James Bond (Daniel Craig) and Paloma (Ana de Armas) in ‘No Time to Die.’ Photograph: Nicola Dove © 2020 DANJAQ, LLC AND MGM. ALL RIGHTS RESERVED.

James Bond Welcomes Viewers to Korjaamo

Korjaamo Kino has re-opened its doors in Helsinki’s Töölö district. After a year-long closure, the independent theater is ready to welcome visitors again. 

James Bond Welcomes Viewers to Korjaamo

Korjaamo Kino has re-opened its doors in Helsinki’s Töölö district. After a year-long closure, the independent theater is ready to welcome visitors again. 

Daniel Craig stars as James Bond and Léa Seydoux as Dr. Madeleine Swann in ‘No Time to Die.’ Photograph: Nicola Dove © 2021 DANJAQ, LLC AND MGM. ALL RIGHTS RESERVED

By Jan Artiček | October 2, 2021 | 02:30 pm | Films, Helsinki

On Thursday, the day of the grand opening at Korjaamo Kino, visitors were treated with a premiere of the latest James Bond film, No Time to Die.

The cinema venue had recently changed ownership, but the new owners were forced to postpone the opening due to the coronavirus pandemic. However, with the gradual loosening of restrictions and the fitting timing of the 007 premiere, the release of which had also been delayed for the same reason, the cinema is ready to welcome visitors again.

We spoke with one of the owners, Finnish actor Antti Luusuaniemi, about the new concept for the venue, its place in Helsinki cinema culture, and, of course, about James Bond.

Antti Luusuaniemi, the ‘godfather of Korjaamo Kino,’ and his partner in business, Jaajo Linnonmaa. Photograph: Tony Öhberg/Finland Today


The cinema has long been collaborating with film festivals, and this collaboration is set to continue, according to Luusuaniemi, who has his own film festival called Red Carpet Film Festival in Hyvinkää. However, he points out that “we also need to be a little bit more mainstream.”

Korjaamo will, for example, consider the needs of families with young children, namely by offering family films on weekends, while the choice of the grand opening screening also signals this move towards more mainstream releases.


As Luusuaniemi says, “for a movie theater to be able to survive the competition in Helsinki, you cannot just be an art film theater.”

Gallery (click to view). Photographs: Tony Öhberg/Finland Today

Besides the cinema itself, the venue features a restaurant and bar area which offer food and drinks that movie-goers can take into the screening. These are meant to create an atmosphere that goes beyond just watching movies; the opening had a DJ there to get everybody in the mood, and there are all sorts of concerts planned for the future.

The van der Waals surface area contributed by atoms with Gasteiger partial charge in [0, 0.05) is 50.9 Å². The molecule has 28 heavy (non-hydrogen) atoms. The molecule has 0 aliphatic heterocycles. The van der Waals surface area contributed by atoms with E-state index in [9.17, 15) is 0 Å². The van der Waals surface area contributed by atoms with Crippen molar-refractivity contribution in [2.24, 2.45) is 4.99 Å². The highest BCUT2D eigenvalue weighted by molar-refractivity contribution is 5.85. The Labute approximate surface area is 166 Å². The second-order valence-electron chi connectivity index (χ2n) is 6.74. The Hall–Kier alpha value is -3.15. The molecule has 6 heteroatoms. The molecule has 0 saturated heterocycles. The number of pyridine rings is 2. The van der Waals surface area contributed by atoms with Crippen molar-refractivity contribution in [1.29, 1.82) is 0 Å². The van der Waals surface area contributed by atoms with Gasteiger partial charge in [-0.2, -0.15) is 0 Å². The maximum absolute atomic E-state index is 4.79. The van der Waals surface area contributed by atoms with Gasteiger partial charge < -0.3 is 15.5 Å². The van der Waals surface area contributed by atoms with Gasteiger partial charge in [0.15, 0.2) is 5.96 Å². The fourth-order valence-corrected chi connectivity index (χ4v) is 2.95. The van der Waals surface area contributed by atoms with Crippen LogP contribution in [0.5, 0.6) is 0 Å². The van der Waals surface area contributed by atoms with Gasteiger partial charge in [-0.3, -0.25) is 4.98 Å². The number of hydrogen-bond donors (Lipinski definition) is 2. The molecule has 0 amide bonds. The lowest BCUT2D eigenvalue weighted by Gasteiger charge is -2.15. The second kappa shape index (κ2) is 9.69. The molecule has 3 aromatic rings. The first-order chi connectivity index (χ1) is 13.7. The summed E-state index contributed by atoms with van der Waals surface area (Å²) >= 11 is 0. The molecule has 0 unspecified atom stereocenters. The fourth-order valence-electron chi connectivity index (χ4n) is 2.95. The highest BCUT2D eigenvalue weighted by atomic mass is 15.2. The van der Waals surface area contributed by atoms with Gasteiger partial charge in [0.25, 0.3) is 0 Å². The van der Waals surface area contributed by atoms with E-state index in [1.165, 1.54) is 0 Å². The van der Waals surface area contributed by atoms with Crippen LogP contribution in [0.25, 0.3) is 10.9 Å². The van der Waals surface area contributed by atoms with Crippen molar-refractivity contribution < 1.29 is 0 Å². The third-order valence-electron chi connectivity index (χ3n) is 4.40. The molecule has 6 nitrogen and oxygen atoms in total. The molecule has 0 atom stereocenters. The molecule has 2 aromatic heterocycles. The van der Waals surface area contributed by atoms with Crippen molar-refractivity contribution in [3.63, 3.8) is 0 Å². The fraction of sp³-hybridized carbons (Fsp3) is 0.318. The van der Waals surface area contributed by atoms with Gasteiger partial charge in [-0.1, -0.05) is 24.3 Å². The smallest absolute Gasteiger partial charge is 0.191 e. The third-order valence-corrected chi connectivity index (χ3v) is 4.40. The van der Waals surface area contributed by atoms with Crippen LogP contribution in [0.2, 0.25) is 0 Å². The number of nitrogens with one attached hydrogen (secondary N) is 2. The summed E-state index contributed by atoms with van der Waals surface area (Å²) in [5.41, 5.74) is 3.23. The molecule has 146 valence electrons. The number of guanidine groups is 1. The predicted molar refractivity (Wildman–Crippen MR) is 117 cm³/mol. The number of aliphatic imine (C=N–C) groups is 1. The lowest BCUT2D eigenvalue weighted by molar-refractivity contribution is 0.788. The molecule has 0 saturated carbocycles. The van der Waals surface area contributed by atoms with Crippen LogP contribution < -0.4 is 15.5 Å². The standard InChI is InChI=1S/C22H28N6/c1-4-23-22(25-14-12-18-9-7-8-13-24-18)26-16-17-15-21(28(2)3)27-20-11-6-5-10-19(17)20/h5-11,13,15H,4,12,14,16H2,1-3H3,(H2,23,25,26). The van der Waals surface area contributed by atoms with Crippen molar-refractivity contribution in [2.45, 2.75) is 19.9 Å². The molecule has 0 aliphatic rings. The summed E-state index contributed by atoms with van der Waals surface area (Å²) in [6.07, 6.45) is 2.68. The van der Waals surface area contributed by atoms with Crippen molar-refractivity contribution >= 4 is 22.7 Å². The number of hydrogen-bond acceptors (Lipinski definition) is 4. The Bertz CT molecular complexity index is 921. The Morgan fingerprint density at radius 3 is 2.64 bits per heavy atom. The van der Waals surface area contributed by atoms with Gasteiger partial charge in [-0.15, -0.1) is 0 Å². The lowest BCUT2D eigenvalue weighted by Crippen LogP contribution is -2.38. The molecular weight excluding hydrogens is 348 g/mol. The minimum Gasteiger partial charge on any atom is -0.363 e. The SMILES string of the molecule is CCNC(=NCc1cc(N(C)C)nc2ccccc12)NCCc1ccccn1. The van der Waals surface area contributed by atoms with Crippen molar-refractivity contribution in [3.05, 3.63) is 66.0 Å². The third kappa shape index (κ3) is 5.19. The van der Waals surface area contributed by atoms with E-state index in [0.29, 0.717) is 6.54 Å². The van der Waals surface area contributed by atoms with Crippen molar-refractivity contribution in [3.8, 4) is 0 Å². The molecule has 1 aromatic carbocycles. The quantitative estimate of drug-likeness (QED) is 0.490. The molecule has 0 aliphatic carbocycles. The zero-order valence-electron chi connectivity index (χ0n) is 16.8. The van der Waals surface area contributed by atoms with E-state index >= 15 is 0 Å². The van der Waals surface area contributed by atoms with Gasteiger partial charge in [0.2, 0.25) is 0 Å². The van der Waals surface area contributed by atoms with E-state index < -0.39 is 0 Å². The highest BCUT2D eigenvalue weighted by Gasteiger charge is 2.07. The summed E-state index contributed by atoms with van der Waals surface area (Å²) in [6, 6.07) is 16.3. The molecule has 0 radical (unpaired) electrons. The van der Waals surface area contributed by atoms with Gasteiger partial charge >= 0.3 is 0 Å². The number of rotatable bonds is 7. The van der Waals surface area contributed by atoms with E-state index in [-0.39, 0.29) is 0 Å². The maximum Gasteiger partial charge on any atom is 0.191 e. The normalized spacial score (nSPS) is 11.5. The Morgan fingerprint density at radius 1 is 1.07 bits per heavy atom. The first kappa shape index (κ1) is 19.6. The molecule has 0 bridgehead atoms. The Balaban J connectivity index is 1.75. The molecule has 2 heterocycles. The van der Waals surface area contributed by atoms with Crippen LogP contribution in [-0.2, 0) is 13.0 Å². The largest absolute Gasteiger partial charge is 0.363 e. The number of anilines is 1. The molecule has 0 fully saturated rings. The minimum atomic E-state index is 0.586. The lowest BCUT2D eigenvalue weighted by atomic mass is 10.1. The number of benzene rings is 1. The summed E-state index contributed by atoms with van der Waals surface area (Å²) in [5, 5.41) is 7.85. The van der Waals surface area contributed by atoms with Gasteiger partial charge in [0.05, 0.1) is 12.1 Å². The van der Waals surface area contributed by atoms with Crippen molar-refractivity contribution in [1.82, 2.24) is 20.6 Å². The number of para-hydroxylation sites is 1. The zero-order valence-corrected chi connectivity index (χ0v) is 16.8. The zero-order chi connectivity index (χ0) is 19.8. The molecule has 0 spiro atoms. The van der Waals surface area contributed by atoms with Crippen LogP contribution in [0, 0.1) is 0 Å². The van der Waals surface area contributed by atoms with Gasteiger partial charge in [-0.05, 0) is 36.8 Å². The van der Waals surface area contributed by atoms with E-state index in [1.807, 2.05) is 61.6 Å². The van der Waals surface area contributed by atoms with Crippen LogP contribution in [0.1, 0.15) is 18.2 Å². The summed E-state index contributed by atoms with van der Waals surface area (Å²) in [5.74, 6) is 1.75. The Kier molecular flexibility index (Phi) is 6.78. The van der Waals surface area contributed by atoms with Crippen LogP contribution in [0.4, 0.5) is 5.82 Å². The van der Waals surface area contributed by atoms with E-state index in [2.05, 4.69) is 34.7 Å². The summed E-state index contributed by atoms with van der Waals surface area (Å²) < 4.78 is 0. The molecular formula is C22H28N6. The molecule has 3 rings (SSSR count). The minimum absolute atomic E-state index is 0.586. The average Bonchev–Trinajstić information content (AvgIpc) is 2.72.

Luusuaniemi, who saw the latest Bond film ahead of time, raised our expectations for the premiere by assuring us it was “fantastic; the best James Bond film I’ve ever seen.” He recalled the words of his friend, also an actor, who compared the film to Mozart composing a symphony. “You put all these different instruments together. Movies do something similar in the modern context; so many different artists putting their skills together to create a work of art.”

Photograph: Tony Öhberg/Finland Today

Despite the high praise, however, this reviewer kept his expectation in check. Many a time high expectation—or any expectations at all—have spelled but bitter disappointment, especially in the recent history of the Bond franchise, intent as it has been of late to peddle luxury wares instead of delivering a compelling story about the beloved secret agent of Her Majesty’s Government.

But this time around it was different; No Time to Die is certainly not a two-hour luxury brand commercial, and that fact alone broke the ceiling of my expectations. Rather, it is a formidable action film that abides by all the tropes of the genre, provides the obviously indispensable nods to franchise mainstays, and might just hit you with a twist you weren’t expecting.

Kulttuuritehdas (Culture Factory) Korjaamo is located in old tram depots in the idyllic Töölö district. Photograph: Tony Öhberg/Finland Today

Whether Luusuaniemi was right in proclaiming this the best Bond ever may still require further reflection and will likely be the subject of many fan debates, but at the very least this is the best Bond film with Daniel Craig in the role of 007. And it is certainly appropriate to go out with a bang, so to speak, since this is the last time Craig will be ordering shaken, not stirred, martinis and purposefully forgetting to mention his first name the first time round introducing himself.

The rest of the cast deliver solid performances, especially Lea Seydoux and Rami Malek, the latter in the role of evil bad guy, although the character lacks sufficient screen time to be built up properly. There are setups without payoff (what was the purpose of Ana de Armas’ character is beyond me), unexplored possibilities, and characters with vague motivations, but for some reason—call it nostalgia, perhaps—these don’t seem as bad as in previous installations.

All in all, it is a worthy send off for Daniel Craig, and this premiere was a great way to welcome Korjaamo Kino back to the scene of Helsinki cinema.


  • Jan Artiček lives in Helsinki and he writes about politics, culture and films. His hobbies include long epic novels, old Hollywood cinema and basketball.